BlackRock – who really rules the world?
By Ralph T. Niemeyer
Larry Fink is probably the most powerful man in the world. His blackrock financial empire manages $ 4 trillion. In Germany, too, his company is involved in almost all groups, and is the largest single shareholder of nine DAX companies. With it’s decisions, BlackRock influences the fate of entire cities and countries.
BlackRock was founded in 1988 and has been operating on the German market since 1994, with a branch in Austria since 2007.
Germany and Austria are among the strategic core markets of BlackRock. BlackRock currently manages over 1000 funds worldwide, of which over 200 funds are available to private investors in Germany and Austria. With assets under management of $ 4,324 trillion as of December 31, 2013, BlackRock became the world’s largest wealth manager.
While the big banks like Deutsche Bank or Goldman Sachs are in the spotlight, a large part of the financial business is hidden. Blackrock boss Laurence Fink makes companies and politicians dance to his tune – and even axes jobs for German employees.
It is particularly interesting to see German mainstream media push for Friedrich Merz, until 2 weeks ago the top representative of BlackRock in Germany, to become successor of Chancellor Angela Merkel. Like in France where a former investment banker of Rothschild became president, Germans seem to be eager to vote for their own slaughterer.
Blackrock is incredibly large. Larger than Deutsche Bank, Goldman Sachs or JP Morgan combined. The finance company manages $ 4 trillion. In numbers: 4,000,000,000,000.00
It was the largest single shareholder, including BASF, Daimler, Lufthansa and Deutsche Bank, but also Allianz.
The Blackrock force in Athens worked under the code name Solar, 18 security guards guarded them around the clock. Given the daily demonstrations, discretion seemed imperative: no analyst was allowed to identify himself as an employee of Blackrock.
In order to attract as little attention as possible, the experts settled in a dusty office block in a dilapidated area of Athens – between strip clubs and burned-out buildings. Craig S. Philipps, the head of the BlackRock squad, hung a poster of the horror film “The Exorcist” in his office. “We had to be very careful here,” he says.
Together with Greek interpreters, the Aladdins from the USA rummaged through the books of 35 Greek banks. Within three months, they checked ten million individual balance sheet items – from corporate loans to construction loans to consumer loans.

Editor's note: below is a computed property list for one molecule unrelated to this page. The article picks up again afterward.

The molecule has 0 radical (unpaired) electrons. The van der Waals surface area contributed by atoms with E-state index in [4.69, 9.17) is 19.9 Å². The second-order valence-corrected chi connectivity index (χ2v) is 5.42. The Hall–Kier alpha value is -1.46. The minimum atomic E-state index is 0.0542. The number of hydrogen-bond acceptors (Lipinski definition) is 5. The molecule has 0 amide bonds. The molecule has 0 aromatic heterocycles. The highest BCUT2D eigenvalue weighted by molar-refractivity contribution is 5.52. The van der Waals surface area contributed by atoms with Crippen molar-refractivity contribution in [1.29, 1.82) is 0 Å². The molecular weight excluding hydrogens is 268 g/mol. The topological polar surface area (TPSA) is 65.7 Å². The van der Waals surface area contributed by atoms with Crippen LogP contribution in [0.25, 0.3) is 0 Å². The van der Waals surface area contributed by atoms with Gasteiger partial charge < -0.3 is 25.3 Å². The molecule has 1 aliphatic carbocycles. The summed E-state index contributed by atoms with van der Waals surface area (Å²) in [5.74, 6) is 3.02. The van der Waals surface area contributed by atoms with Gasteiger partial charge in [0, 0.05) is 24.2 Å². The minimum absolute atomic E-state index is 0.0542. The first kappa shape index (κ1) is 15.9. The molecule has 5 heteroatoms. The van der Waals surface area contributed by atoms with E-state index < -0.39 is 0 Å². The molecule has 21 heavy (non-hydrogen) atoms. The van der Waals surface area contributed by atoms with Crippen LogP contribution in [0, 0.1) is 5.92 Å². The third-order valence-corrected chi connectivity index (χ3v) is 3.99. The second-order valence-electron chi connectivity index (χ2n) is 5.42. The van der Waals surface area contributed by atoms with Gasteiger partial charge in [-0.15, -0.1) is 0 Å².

There was a lot of debate between the Greek banks and their American auditors during the valuation. In the end, however, BlackRock prevailed: all loans for which there was no tangible collateral were valued at zero.
At the end of 2011, the Greek central bank and the troika from the EU, ECB and IMF were looking for neutral experts to determine the capital requirements of the Greek banks. It quickly became clear that BRS was the only option. “They were the only ones who had already analyzed the banking system of an entire country at that time,” says Charalampos Stamatopoulos from the Greek central bank.
The BlackRock subsidiary permanently evaluates multi-billion dollar complex investment and loan portfolios, some of which contain loans and papers that are difficult to sell, with a gigantic computer system that can access 6000 mainframes in four IT centers worldwide.
EAST WENATCHEE in Washington State, in a data center between the orchards and hills, is a cluster of 6000 computers that monitors the assets of over 170 pension funds, banks, foundations, insurance companies, and others. Around the clock, these machines watch interest rate changes, bank failures, or natural disasters for trillions of dollars in assets. Every change has consequences, be it positive or negative.
After assessing these risks through this computer system, called Aladdin, 17,000 traders around the world decide when to buy or sell the assets. Aladdin is the name of the system that was also used by Greek banks – baptized after the owner of the magic lamp from “1001 Nights”. The BlackRock force in Athens worked under the code name Solar, 18 security guards guarded them around the clock.
The data center is the heart of the BlackRock. They single-handedly manage almost as much money as all private equity and hedge funds combined worldwide.
Although their holdings are almost all stocks, they are the largest shareholder in 50% of the world’s 30 largest corporations, holding not only stocks, but also bonds, commodities, hedge funds, and real estate. Everything that someone wants to invest in.
“If you are looking to buy or sell something, or invest, it is very difficult to get around Blackrock,” says the head of a major European insurer. This is because BlackRock is often the largest shareholder (see above chart).
In addition to the aforementioned companies, BlackRock is also represented here:
Commerzbank: BlackRock also engaged in Commerzbank. On September 16, 2013, they announced in a mandatory report that their exposure to the shares of the second largest German bank had been significantly expanded. Since then, they have held 5.22% of Commerzbank shares.
Twitter: BlackRock contributed $ 80 million to the short message service Twitter in January 2013.
Telekom: BlackRock holds 3.34 percent.
Thyssen-Krupp: Blackrock should have a 4.96 percent stake.
Siemens: BlackRock has a share of 5.01 percent here.
Deutsche Post: BlackRock holds 5.01 percent of the former state-owned company.
BlackRock has held almost 4.9 percent of the insurance group Allianz since 2009.
Another example: After, for example, a hedge fund made half a billion dollars last year with the buyback program for Greek government bonds, other investors wanted to make their money that way. So – bet on saving Greece.